1.Before the court is the 1st Defendant/Applicant’s Notice of Motion dated 26th October 2022 brought under Order 8 Rule 3, 5 & 8 and Order 1 Rule 15 of the Civil Procedure Rules as well as Section 3A of the Civil Procedure Act. The Applicant seeks the following orders: -
2.The Application is based on the grounds set out on its face and supported by the Affidavits sworn on 26th October 2022 by the 1st Defendant Stephen Maina Kimanga and his Advocate, Jonathan Omangi.
3.The 1st Defendant’s advocate avers that it is necessary to amend the 1st Defendant’s Defence filed on 27th December 2011 to include a counterclaim against the Plaintiffs so as to assert his rights in the suit. He claims that it is in the interest of justice that the orders sought be granted.
4.The 1st Defendant in his Affidavit that he and his two co-directors of Fig Tree Hotel Ltd, passed a resolution dated 23rd March 2020 to file a defence and counterclaim on behalf of the intended third party namely “The Board of Directors Fig Tree Hotel Limited”. He contends that it is necessary to do so since Fig Tree Hotel Ltd was at the center of the criminal case, which is the subject of the Plaintiff’s malicious prosecution claim herein. This is because the Plaintiffs were accused of stealing money belonging to the Hotel while employed therein. In his view therefore, amendments and counter-claim by the intended third party will bring this matter to conclusion once and for all. He also avers that the amendment will not occasion any prejudice to the Plaintiffs.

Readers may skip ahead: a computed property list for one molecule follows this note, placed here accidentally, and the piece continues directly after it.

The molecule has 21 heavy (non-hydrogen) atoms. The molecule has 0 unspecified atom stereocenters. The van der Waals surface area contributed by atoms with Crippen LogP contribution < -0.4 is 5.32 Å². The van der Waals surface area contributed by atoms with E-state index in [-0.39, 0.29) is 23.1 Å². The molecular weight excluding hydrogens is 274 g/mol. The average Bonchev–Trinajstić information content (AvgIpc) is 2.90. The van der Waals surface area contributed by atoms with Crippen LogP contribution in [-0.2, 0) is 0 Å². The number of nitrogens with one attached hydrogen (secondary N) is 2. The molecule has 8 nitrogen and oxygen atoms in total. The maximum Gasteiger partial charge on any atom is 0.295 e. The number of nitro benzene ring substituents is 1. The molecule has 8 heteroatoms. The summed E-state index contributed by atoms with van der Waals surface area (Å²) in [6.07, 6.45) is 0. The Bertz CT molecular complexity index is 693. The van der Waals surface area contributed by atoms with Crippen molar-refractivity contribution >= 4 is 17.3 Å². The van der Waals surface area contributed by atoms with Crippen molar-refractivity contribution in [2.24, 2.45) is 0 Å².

5.The Plaintiffs responded through a Replying Affidavit sworn on 17th January 2023 by Lucy Waithera Mwangi, the 1st Plaintiff herein. The Plaintiffs contend that the orders sought are time barred and an indirect attempt to change the character of the suit after parties have already complied with pre-trial directions and set the matter down for hearing. They argued that the matters pleaded in the proposed amended defence regarding unauthorized diversion of money are based on transactions that occurred in 2007, which is over 16 years ago. In their view therefore, if the application is allowed, they would be greatly prejudiced as it would be unfeasible for them to obtain evidence in that regard.
6.In addition, the Plaintiffs aver that the Amended Statement of Defence purports to 'join' a Third Party irregularly without issuing a third party notice. They alleged that the amendment only seeks to clog and cloud the issues before Court and is a deliberate tactic to delay the proceedings of the main suit.
7.The Application was canvassed by way of oral arguments by counsel for the parties herein. Mr. Omangi for the 1st Defendant/ Applicant submitted that Order 1 and 2 of the Civil Procedure Rules give the court unfettered discretion to add any party to a suit where necessary. He submitted that there is a nexus between the intended interested party and the 1st Defendant hence the reason why it is necessary to bring it on board. Further, he argued that the amendments are necessary since at paragraph 5 of the Plaint, the Plaintiffs claim that they were charged despite there being no evidence linking them to the theft. Further, counsel urged that the delay in the prosecution of this suit has not been attributed to the 1st Defendant and in any event, parties will be at liberty to file any amended pleadings if the order sought is granted.
8.Mr. Githiri for the Plaintiffs reiterated the averments in the Plaintiffs Replying Affidavit in his oral arguments. Particularly, he restated that the inordinate delay of eleven years in bringing the application for amendment has not been explained. Counsel urged the court to note that the 1st Defendant had the records all along, since filing his defence, yet he did not deem it fit to amend the defence to include a counterclaim until now. In his view, the application is for dismissal.